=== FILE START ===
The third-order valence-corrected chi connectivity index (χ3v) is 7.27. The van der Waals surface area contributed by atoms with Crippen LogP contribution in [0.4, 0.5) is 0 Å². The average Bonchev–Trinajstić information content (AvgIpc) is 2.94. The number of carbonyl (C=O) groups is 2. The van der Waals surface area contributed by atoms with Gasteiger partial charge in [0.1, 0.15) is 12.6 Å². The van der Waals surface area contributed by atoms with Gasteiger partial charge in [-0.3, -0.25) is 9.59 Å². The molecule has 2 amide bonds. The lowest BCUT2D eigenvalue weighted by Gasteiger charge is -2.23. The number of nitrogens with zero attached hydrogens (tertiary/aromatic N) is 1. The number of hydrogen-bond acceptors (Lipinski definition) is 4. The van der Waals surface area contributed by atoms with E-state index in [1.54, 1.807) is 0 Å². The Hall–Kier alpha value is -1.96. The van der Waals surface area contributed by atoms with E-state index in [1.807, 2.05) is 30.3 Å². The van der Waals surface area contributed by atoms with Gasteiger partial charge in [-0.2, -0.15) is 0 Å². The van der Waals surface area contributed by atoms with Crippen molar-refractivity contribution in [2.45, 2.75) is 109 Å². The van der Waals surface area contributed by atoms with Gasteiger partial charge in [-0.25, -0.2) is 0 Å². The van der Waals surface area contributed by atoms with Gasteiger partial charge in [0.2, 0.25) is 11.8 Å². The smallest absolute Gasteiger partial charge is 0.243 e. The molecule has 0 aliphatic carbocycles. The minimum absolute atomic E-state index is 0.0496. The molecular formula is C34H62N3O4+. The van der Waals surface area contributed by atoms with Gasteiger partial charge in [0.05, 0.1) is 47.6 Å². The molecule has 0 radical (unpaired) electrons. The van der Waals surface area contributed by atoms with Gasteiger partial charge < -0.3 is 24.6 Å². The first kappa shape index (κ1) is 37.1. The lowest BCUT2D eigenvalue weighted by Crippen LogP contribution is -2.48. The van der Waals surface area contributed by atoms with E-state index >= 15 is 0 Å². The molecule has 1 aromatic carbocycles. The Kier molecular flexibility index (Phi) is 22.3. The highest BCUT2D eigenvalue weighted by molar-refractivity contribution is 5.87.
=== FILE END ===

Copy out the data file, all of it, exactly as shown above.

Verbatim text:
The third-order valence-corrected chi connectivity index (χ3v) is 7.27. The van der Waals surface area contributed by atoms with Crippen LogP contribution in [0.4, 0.5) is 0 Å². The average Bonchev–Trinajstić information content (AvgIpc) is 2.94. The number of carbonyl (C=O) groups is 2. The van der Waals surface area contributed by atoms with Gasteiger partial charge in [0.1, 0.15) is 12.6 Å². The van der Waals surface area contributed by atoms with Gasteiger partial charge in [-0.3, -0.25) is 9.59 Å². The molecule has 2 amide bonds. The lowest BCUT2D eigenvalue weighted by Gasteiger charge is -2.23. The number of nitrogens with zero attached hydrogens (tertiary/aromatic N) is 1. The number of hydrogen-bond acceptors (Lipinski definition) is 4. The van der Waals surface area contributed by atoms with E-state index in [1.54, 1.807) is 0 Å². The Hall–Kier alpha value is -1.96. The van der Waals surface area contributed by atoms with E-state index in [1.807, 2.05) is 30.3 Å². The van der Waals surface area contributed by atoms with Gasteiger partial charge in [-0.2, -0.15) is 0 Å². The van der Waals surface area contributed by atoms with Crippen molar-refractivity contribution in [2.45, 2.75) is 109 Å². The van der Waals surface area contributed by atoms with Gasteiger partial charge in [-0.25, -0.2) is 0 Å². The van der Waals surface area contributed by atoms with Gasteiger partial charge in [0.2, 0.25) is 11.8 Å². The smallest absolute Gasteiger partial charge is 0.243 e. The molecule has 0 aliphatic carbocycles. The minimum absolute atomic E-state index is 0.0496. The molecular formula is C34H62N3O4+. The van der Waals surface area contributed by atoms with Gasteiger partial charge in [0.05, 0.1) is 47.6 Å². The molecule has 0 radical (unpaired) electrons. The van der Waals surface area contributed by atoms with Gasteiger partial charge < -0.3 is 24.6 Å². The first kappa shape index (κ1) is 37.1. The lowest BCUT2D eigenvalue weighted by Crippen LogP contribution is -2.48. The van der Waals surface area contributed by atoms with E-state index >= 15 is 0 Å². The molecule has 1 aromatic carbocycles. The Kier molecular flexibility index (Phi) is 22.3. The highest BCUT2D eigenvalue weighted by molar-refractivity contribution is 5.87.